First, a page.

Approximately 200 community members, volunteers, trail stewards and more tucked into the Bar Harbor Club on West Street in Bar Harbor July 6 to celebrate the success of Friends of Acadia’s past year and meet the non-profit organization’s new president, Eric Stiles.
During the meeting inside the Bar Harbor Club’s ball room, Gary Stellpflug received the Marianne Edwards’ award for service, striding up to the podium in his pink and white striped button-down shirt. His white mustache that couldn’t hide his initial smile as he accepted the award.
“This is not just for me… it’s for …” He pulled out a large beige linen and wiped his face, trying to compose himself, apologizing for his emotions.
But the park, its beauty, its stewardship, and the friendship and connections it makes, the stories and art and community it inspires, is something that is meant to move people to tears, to move people to look beyond their individual self, and to create connections that are bigger and full of emotion. It is meant to create the understanding that we are all together in both on its granite mountains, coast, plants and animal life, and its grandeur. Stewards and volunteers like Gary are a part of its ecosystem.
A large part of Friends of Acadia’s mission is to protect the 47,000 acres of Acadia National Park, located in Maine, homeland of the Wabanaki, and one of the national’s smallest national parks and also one of its most visited.
The Friends of Acadia website states that this protection is its goal, “We are an independent organization of passionate people, inspiring those who love this magnificent place to make a real and lasting difference for Acadia.”
And its mission? Officially?
“To preserve, protect, and promote stewardship of the outstanding natural beauty, ecological vitality, and distinctive cultural resources of Acadia National Park and surrounding communities for the inspiration and enjoyment of current and future generations.”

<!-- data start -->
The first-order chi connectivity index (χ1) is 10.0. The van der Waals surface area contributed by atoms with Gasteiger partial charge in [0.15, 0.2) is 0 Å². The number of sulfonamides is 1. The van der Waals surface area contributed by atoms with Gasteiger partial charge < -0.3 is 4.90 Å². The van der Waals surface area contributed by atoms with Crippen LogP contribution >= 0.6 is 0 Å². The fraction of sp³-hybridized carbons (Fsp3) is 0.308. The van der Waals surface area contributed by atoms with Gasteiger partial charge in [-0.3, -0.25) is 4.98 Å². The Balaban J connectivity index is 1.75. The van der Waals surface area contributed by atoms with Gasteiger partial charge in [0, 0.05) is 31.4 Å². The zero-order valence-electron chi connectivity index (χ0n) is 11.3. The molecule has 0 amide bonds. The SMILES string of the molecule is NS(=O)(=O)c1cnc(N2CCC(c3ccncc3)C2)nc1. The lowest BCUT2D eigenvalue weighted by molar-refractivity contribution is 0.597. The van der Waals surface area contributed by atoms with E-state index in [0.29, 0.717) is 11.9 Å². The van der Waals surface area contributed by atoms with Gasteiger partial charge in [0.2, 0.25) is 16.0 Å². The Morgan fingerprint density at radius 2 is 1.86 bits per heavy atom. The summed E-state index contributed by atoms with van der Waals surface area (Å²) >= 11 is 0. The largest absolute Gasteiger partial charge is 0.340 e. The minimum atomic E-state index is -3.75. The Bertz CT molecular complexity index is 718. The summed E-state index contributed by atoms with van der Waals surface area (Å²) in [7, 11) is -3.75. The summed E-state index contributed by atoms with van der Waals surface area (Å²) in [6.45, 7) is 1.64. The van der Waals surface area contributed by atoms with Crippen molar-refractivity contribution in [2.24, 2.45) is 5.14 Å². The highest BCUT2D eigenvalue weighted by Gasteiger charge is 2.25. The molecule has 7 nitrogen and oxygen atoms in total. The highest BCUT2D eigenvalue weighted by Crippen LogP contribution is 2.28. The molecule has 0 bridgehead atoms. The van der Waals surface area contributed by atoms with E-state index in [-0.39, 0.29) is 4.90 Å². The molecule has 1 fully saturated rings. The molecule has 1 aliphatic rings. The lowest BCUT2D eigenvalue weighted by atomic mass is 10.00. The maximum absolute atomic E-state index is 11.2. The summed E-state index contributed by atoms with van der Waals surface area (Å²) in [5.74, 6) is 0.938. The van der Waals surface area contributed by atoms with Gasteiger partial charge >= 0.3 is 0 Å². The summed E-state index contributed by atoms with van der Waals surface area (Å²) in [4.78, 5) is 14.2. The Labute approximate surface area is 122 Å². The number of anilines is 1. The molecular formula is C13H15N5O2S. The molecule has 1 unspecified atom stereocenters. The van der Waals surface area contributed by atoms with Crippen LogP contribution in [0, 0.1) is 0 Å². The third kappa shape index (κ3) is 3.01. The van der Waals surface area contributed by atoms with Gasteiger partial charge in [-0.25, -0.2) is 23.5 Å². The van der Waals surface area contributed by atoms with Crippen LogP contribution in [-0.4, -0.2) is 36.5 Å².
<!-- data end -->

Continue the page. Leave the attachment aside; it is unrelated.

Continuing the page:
There are over 4,600 members of Friends of Acadia and the group has supported almost 5,000 volunteer hours doing activities like repairing 1,220 cairns on the trials and providing $35.7 million in grants since 1986.
It’s a big deal that’s celebrated every year. This year the masked crowd gathered for the first time since the start of the COVID-19 pandemic.
“It’s so beautiful to be here again,” one woman enthused sipping her wine at the social hour after the program. “What a great organization.”
Last year, despite a pandemic, about 4.1 million visitors walked the carriage roads, hiked the trails, and swam in the waters of Acadia National Park. Only two percent of them didn’t drive a own vehicle.
The National Park Service’s budget has decreased during the past decade (if you account for inflation) and Friends of Acadia has stepped in, helping with infrastructure, the Island Explorer bus service and so many other things.
How much impact does this organization have on Acadia National Park and the surrounding community?
Jack Kelley, chairman of Friends of Acadia’s board of directors says it well.
“Friends of Acadia raised significant money for the Greening Acadia Fund to help purchase electric vehicles and equipment to reduce the park’s carbon footprint. We provided critical support to the creation of the Cadillac Summit Road reservation system and funded an accessibility study to help remove barriers for those with disabilities. We also celebrated the long-awaited restoration of Acadia’s historic carriage roads and helped to host Interior Secretary Deb Haaland in her inaugural trip to Acadia.”
Eric Stiles’s tenure begins a new age for Friends of Acadia.
“Eric brings two and a half decades of conservation leadership experience, a deep commitment to environmental and social justice issues, and great energy and passion for preserving and protecting our parks and natural areas,” said Jack Kelley, Chair of the Friends of Acadia Board of Directors said in a press release. “Eric is an exceptional choice to be our president and CEO. The board and I look forward to working with him as we build on Friends of Acadia’s successful tradition of public-private partnership and protection of the park and its surrounding communities.”
The release goes on to say that Stiles worked for New Jersey Audobon, US Fish and Wildlife Service, and the New Jersey Department of Environmental Protection after achieving an M.S. in Ecology and an M.P.A. at Rutgers University, and a B.S. in Biology from Richard Stockton College of New Jersey.
To find out more about Friends of Acadia, to volunteer, to give, or just bask in the beauty of the organization’s photos and stories of the people who work to keep the national park safe, head over to its website.